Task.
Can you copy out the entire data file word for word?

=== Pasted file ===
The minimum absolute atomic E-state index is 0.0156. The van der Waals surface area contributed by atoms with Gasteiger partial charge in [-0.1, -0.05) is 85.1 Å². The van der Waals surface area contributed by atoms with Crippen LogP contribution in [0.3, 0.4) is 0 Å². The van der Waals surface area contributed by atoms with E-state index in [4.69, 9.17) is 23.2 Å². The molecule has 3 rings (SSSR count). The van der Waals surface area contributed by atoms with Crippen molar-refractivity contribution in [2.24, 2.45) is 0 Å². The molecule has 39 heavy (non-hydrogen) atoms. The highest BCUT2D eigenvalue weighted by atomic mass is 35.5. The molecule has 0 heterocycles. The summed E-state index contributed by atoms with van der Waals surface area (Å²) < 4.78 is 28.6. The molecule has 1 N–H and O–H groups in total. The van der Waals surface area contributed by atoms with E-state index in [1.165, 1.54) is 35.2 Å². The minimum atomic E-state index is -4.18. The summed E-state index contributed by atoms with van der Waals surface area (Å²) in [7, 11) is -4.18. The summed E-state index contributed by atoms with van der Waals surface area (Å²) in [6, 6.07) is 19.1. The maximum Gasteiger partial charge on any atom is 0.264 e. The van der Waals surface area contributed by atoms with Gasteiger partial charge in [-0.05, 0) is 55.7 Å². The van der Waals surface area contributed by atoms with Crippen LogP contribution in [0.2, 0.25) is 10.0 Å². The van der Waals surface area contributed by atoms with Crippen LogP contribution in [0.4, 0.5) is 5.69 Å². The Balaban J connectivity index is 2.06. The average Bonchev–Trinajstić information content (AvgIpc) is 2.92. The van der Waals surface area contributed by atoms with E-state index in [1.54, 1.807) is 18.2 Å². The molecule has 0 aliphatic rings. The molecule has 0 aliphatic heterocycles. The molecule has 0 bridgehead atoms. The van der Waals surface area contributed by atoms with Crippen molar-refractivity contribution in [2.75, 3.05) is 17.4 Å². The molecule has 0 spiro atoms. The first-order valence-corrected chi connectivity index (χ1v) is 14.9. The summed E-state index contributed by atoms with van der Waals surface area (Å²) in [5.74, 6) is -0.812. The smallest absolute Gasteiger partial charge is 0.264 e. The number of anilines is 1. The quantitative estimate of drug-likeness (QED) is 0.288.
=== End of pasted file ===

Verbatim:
The minimum absolute atomic E-state index is 0.0156. The van der Waals surface area contributed by atoms with Gasteiger partial charge in [-0.1, -0.05) is 85.1 Å². The van der Waals surface area contributed by atoms with Crippen LogP contribution in [0.3, 0.4) is 0 Å². The van der Waals surface area contributed by atoms with E-state index in [4.69, 9.17) is 23.2 Å². The molecule has 3 rings (SSSR count). The van der Waals surface area contributed by atoms with Crippen molar-refractivity contribution in [2.24, 2.45) is 0 Å². The molecule has 39 heavy (non-hydrogen) atoms. The highest BCUT2D eigenvalue weighted by atomic mass is 35.5. The molecule has 0 heterocycles. The summed E-state index contributed by atoms with van der Waals surface area (Å²) < 4.78 is 28.6. The molecule has 1 N–H and O–H groups in total. The van der Waals surface area contributed by atoms with E-state index in [1.165, 1.54) is 35.2 Å². The minimum atomic E-state index is -4.18. The summed E-state index contributed by atoms with van der Waals surface area (Å²) in [7, 11) is -4.18. The summed E-state index contributed by atoms with van der Waals surface area (Å²) in [6, 6.07) is 19.1. The maximum Gasteiger partial charge on any atom is 0.264 e. The van der Waals surface area contributed by atoms with Gasteiger partial charge in [-0.05, 0) is 55.7 Å². The van der Waals surface area contributed by atoms with Crippen LogP contribution in [0.2, 0.25) is 10.0 Å². The van der Waals surface area contributed by atoms with Crippen LogP contribution in [0.4, 0.5) is 5.69 Å². The Balaban J connectivity index is 2.06. The average Bonchev–Trinajstić information content (AvgIpc) is 2.92. The van der Waals surface area contributed by atoms with E-state index in [1.54, 1.807) is 18.2 Å². The molecule has 0 aliphatic rings. The molecule has 0 aliphatic heterocycles. The molecule has 0 bridgehead atoms. The van der Waals surface area contributed by atoms with Crippen molar-refractivity contribution in [2.75, 3.05) is 17.4 Å². The molecule has 0 spiro atoms. The first-order valence-corrected chi connectivity index (χ1v) is 14.9. The summed E-state index contributed by atoms with van der Waals surface area (Å²) in [5.74, 6) is -0.812. The smallest absolute Gasteiger partial charge is 0.264 e. The number of anilines is 1. The quantitative estimate of drug-likeness (QED) is 0.288.